where M is a matrix constructed from the P training sequence symbols, and the y are corresponding received samples.

18. A receiver as in claim 14 , wherein in determining estimates for the components of the channel impulse response that minimize the cost function, a recursive least squares method is used.

19. A receiver as in claim 14 , wherein in determining estimates for the components of the channel impulse response that minimize the cost function, a Kalman filter is used.

Description

This application is a continuation-in-part of application Ser. No. 10,375,591, filed Feb. 27, 2003 now U.S. Pat. No. 7,006,811.

The present invention pertains to the field of cellular telephony receivers. More particularly, the present invention pertains to canceling interference in a cellular network receiver, and especially a receiver of a mobile telephone or a base station receiver.

Mobile terminals using cellular networks often experience interference from various sources or due to various causes, such as interference caused by the same signal arriving at the mobile terminal at slightly different times after having propagated along different paths, i.e. so-called multipath interference. As is known, it is often possible to cancel interfering signals at a receiver, and the prior art teaches various methods of interference cancellation (IC), both at mobile terminals and at base stations. Mobile terminals often implement so-called single antenna interference cancellation (SAIC) algorithms, since physical constraints make it difficult to use more than one antenna in providing IC. A SAIC algorithm estimates and removes the effect of interference from a received signal.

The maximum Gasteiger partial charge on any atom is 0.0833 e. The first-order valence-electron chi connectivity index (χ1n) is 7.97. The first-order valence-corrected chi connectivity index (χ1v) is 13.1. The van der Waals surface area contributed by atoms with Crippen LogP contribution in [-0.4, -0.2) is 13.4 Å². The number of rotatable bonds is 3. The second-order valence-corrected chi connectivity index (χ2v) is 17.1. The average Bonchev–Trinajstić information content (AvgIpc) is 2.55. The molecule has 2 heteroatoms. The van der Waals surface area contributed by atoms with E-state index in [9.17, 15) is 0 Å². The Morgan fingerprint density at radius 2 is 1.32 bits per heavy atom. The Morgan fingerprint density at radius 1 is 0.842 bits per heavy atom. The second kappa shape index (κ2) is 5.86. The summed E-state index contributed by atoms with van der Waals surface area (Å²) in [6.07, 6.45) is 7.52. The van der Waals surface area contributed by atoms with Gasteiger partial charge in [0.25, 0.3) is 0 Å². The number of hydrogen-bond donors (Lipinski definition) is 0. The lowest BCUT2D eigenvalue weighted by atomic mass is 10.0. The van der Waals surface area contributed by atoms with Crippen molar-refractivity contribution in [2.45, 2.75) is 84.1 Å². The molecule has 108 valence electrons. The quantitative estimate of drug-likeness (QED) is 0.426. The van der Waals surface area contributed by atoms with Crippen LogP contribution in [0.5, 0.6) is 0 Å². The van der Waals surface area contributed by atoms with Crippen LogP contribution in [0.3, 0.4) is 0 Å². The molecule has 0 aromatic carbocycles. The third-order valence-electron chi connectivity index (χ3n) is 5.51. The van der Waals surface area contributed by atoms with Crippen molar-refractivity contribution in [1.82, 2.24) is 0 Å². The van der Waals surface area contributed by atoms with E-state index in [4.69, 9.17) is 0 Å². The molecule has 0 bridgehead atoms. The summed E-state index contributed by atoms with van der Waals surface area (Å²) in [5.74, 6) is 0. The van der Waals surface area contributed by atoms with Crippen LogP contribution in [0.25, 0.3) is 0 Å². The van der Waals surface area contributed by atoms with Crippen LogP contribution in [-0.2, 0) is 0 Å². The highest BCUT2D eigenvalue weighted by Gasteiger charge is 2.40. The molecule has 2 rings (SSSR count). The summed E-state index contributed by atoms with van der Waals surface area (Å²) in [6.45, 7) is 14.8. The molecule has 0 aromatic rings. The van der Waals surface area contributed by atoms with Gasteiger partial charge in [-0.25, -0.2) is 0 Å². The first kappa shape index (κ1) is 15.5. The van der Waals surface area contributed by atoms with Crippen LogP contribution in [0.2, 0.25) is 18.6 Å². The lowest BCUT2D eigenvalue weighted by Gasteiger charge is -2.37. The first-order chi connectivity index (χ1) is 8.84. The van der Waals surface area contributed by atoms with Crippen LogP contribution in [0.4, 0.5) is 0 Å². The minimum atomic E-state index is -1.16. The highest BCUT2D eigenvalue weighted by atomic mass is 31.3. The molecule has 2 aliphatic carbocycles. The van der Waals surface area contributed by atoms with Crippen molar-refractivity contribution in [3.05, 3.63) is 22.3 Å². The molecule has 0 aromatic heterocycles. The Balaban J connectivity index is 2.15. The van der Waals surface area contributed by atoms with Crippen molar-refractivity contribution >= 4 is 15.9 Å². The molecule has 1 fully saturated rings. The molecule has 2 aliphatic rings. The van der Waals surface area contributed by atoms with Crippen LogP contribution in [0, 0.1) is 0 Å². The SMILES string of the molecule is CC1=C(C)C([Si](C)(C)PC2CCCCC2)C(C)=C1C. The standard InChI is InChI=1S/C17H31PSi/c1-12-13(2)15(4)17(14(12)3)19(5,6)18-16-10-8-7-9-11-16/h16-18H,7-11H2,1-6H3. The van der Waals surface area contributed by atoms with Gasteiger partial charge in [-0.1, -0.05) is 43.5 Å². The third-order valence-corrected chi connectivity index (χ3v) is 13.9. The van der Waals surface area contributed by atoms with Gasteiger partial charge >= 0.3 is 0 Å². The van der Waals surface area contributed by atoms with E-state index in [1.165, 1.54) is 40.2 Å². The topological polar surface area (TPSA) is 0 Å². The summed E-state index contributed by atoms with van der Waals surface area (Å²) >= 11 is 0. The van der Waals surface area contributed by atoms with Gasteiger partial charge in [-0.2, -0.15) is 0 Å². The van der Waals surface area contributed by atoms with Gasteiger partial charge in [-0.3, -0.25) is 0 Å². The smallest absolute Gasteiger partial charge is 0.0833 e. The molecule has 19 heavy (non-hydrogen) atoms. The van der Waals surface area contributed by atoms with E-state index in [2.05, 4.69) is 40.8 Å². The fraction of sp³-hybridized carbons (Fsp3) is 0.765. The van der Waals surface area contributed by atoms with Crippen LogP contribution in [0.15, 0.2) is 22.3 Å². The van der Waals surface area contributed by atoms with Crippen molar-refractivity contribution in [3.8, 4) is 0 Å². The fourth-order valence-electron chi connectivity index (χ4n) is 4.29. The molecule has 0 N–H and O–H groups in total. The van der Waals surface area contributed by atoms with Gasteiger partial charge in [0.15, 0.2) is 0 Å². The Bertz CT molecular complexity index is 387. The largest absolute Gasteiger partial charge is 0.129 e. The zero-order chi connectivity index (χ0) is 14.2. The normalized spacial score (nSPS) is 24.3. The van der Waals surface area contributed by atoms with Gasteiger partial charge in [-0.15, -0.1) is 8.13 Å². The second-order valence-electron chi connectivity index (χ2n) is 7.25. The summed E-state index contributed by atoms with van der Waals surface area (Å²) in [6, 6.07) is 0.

In using a SAIC algorithm in a receiver of a mobile telephone, it is often (when using a non-blind method) necessary to estimate parameters that characterize the communication channel over which the mobile is communicating. Estimates of the channel parameters (i.e. the so-called channel impulse response components) made according to the prior art are significantly degraded in the presence of interference, and so receiver performance suffers. Clearly, to the extent that interference can be suppressed, performance is improved. In other words, if the parameters that characterize the communication channel (i.e. the channel impulse response components) can be selected so as to suppress one or another component of interference, receiver performance will be improved.

Interference sometimes includes as a component (besides noise) an interfering signal (from a radio, i.e. as opposed to noise). To handle such interference, radio receivers may include what is called a CM-SAIC (constant modulus-single antenna interference cancellation) equalizer, which is provided with the above-mentioned communication channel parameters by a channel estimator also included in the receiver. The prior art does teach algorithms for a channel estimator suitable for a CM-SAIC equalizer, but the estimates are somewhat inaccurate, and so what is needed is an improved procedure (algorithm) for estimating the communication channel parameters (channel impulse response components) so as to be suitable for use in a CM-SAIC equalizer.